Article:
Dear old Aunt Maud gets something of a rough ride in the Bell household.
Forced to live in a bowl, the aged Maud has been fattened up, thinned down, pummelled, kneaded, baked, sliced, buttered, chewed and probably, on occasion, broken up and fed to the birds.
Indeed, she’s been divided up and sold on so many times the fifth member of the Bell household could be forgiven for not knowing if she’s coming or going.
But before the police and social services are called to the rescue, it should be explained that Maud is actually a much-loved sourdough starter!
And she acquired her name because, after more than a decade of feeding the Bell family’s home-made bread addiction, husband and wife Jonathan and Lindsay and their two children, Freya, nine, and Aoife, seven, decided it was high time she was given a more fitting title.
Maud, Lindsay states, seemed a comforting and homely name, indicative of a kindly and indulgent elderly aunt.
Albeit one who, Lindsay says, “produces the most beautifully flavoured sourdough breads.”
That’s not just the 45-year-old’s partisan view, either. Scores of others agree with her.
It’s one of the reasons that Jonathan and Lindsay’s Urban Bakery has been on a roll since opening 10 months ago near their home in Low Fell, Gateshead.
The couple, who went to school together and started going out as 17-year-olds at Thornhill Comprehensive in their home city of Sunderland, have built up a loyal clientele since opening the doors of their new food venture.
They offer the full gamut of baked goods, from an impressive selection of breads – sandwich baps, a French country-style cob, spelt, malted sunflower wholemeal and Italian pane pugliese are among their bestsellers – gourmet sausage rolls, Scotch eggs, galettes, empanadas, cheese and caraway twists, meat pies, cakes, scones, tarts and take-out sandwiches, all made daily at their small retail outlet.
Local is high on the menu. Meat comes from D E Gorman in Low Fell and honey from a small supplier in Gosforth who only produces around 200 jars a year from hives kept in Cramlington and at Bede’s World.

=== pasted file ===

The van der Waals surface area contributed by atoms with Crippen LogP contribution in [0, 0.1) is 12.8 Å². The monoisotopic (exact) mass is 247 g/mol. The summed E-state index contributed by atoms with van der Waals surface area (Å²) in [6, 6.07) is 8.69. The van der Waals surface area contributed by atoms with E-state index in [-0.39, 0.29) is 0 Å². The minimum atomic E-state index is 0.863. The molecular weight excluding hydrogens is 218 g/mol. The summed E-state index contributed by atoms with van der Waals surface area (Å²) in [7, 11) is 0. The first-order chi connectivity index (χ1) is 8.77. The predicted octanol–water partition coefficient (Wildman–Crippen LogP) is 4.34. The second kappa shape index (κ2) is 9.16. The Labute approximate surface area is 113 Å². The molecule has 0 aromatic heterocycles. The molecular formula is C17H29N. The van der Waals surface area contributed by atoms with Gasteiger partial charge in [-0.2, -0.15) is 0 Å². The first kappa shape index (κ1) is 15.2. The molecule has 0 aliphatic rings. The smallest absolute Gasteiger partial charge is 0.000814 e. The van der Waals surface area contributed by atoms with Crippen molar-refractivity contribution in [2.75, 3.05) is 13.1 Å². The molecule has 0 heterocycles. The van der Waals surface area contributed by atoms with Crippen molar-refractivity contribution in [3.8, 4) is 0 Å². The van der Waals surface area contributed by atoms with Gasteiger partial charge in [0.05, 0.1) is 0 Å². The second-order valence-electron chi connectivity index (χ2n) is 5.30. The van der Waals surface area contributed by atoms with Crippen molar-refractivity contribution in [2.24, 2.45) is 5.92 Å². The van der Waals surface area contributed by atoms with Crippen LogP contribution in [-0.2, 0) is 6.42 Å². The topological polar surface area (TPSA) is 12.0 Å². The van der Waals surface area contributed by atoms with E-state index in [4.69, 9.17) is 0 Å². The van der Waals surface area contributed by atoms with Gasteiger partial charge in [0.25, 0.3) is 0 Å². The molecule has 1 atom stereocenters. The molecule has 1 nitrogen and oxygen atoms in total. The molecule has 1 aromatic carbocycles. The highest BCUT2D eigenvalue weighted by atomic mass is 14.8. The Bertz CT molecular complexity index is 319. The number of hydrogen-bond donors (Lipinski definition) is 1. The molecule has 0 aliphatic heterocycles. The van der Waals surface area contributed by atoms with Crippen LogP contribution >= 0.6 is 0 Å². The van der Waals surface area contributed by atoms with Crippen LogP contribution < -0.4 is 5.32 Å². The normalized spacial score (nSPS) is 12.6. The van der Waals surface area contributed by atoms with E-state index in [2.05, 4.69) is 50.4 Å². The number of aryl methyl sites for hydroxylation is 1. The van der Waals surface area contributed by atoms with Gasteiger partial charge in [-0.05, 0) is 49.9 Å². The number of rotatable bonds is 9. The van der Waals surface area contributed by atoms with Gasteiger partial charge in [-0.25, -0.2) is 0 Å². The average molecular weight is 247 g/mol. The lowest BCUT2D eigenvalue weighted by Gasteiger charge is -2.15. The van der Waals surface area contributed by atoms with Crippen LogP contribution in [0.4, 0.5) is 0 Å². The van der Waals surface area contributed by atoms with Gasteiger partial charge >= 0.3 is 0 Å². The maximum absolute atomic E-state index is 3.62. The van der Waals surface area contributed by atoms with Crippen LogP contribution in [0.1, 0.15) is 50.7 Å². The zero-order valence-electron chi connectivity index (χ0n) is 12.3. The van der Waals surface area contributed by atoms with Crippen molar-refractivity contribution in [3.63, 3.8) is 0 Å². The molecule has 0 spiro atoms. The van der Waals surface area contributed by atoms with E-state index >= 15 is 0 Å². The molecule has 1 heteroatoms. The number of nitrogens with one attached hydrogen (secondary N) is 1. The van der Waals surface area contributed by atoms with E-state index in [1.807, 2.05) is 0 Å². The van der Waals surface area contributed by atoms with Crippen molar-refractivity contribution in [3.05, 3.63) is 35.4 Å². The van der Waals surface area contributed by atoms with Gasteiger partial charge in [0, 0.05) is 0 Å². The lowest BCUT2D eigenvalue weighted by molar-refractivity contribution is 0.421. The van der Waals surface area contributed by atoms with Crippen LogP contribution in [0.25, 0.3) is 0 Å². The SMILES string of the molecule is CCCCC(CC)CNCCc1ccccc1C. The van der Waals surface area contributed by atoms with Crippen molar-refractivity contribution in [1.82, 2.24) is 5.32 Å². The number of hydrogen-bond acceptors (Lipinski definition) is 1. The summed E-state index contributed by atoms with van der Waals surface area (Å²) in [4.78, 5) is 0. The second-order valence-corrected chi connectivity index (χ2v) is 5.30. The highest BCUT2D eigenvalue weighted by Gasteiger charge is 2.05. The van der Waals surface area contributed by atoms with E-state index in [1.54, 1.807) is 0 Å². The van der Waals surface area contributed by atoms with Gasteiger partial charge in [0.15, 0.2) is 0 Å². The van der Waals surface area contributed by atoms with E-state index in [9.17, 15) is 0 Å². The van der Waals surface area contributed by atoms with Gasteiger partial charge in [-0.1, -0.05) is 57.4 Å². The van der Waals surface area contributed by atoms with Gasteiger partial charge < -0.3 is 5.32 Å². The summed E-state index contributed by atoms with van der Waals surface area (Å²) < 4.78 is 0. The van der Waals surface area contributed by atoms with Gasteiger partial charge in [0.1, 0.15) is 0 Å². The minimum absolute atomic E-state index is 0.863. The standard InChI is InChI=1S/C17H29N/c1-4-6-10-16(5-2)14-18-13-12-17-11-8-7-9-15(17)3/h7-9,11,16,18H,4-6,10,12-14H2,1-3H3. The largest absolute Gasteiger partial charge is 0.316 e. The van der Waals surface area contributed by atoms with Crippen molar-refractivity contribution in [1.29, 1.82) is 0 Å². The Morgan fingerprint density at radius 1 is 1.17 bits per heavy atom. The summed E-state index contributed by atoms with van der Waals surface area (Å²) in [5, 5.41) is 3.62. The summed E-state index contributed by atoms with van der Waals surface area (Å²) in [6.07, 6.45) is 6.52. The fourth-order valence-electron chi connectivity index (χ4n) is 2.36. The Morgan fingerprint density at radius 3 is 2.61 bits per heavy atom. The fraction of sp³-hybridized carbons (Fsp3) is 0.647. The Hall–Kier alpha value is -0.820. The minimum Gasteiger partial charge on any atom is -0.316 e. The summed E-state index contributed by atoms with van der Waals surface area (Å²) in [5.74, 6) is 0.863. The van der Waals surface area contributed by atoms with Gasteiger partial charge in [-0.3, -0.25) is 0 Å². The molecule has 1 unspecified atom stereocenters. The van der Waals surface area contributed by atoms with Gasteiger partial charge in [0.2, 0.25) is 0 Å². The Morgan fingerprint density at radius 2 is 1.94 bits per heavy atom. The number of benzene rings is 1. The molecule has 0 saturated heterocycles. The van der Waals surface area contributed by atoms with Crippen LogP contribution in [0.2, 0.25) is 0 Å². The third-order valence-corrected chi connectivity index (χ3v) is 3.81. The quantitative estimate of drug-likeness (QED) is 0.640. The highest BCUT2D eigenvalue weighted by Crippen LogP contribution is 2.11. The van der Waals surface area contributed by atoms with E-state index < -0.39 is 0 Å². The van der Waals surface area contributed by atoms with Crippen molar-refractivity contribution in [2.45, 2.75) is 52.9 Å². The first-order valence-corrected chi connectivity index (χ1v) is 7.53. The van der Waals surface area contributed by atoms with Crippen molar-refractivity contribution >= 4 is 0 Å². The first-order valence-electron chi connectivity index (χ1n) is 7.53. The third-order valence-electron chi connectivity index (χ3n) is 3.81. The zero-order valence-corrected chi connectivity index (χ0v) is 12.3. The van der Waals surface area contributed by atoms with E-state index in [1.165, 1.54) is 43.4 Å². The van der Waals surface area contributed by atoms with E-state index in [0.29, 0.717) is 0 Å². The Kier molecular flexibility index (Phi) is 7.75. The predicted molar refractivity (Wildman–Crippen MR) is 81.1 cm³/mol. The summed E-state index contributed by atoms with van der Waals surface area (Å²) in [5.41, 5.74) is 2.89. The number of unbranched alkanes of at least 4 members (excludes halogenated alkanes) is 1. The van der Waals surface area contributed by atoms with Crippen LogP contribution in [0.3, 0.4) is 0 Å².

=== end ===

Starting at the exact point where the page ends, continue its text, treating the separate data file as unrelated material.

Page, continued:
Seasonal jams and chutneys are provided by Yummy Things, another small operation based in Gosforth; dressings and sauces by County Durham’s Wildon Grange; savoury snacks by Manomasa of Team Valley; fruit and vegetables from an independent Low Fell grocer; and coffee from the Ouseburn Coffee Company in Newcastle.
Lindsay, always a keen ‘buy, use, eat local’ proponent, explains: “We made a point, right from the beginning, to buy as much as we can locally and to work closely with local suppliers like the fruit and vegetable store and the butcher.
“It means we are very much driven by seasonality and availability. But we all need to support local. If we don’t then none of these suppliers will be there and we will have lost something very precious.
“Our vision has always been to make good, honest food from scratch without the use of chemicals, enhancers or artificial ingredients of any sort – the sort of food our parents ate a generation ago.
“We listen to our customers and are happy to try new things that they suggest.”
Opening Urban Bakery is a dream come true for the couple. They sunk their savings into the business which, given the current economic climate, was a brave move.
But food has always played an important part in Lindsay’s life.
When she left school she trained as a food technologist. This led on to a degree in food and agricultural marketing at Newcastle University which landed her a job working for a food packaging company.
Then she was head-hunted by Yuill Homes and ended up working as a marketing manager in the construction industry. When the economy took a nosedive she was canny enough to realise the writing may be on the wall and retrained as a teacher, first at night classes while still holding down her day job and then full-time at Sunderland University.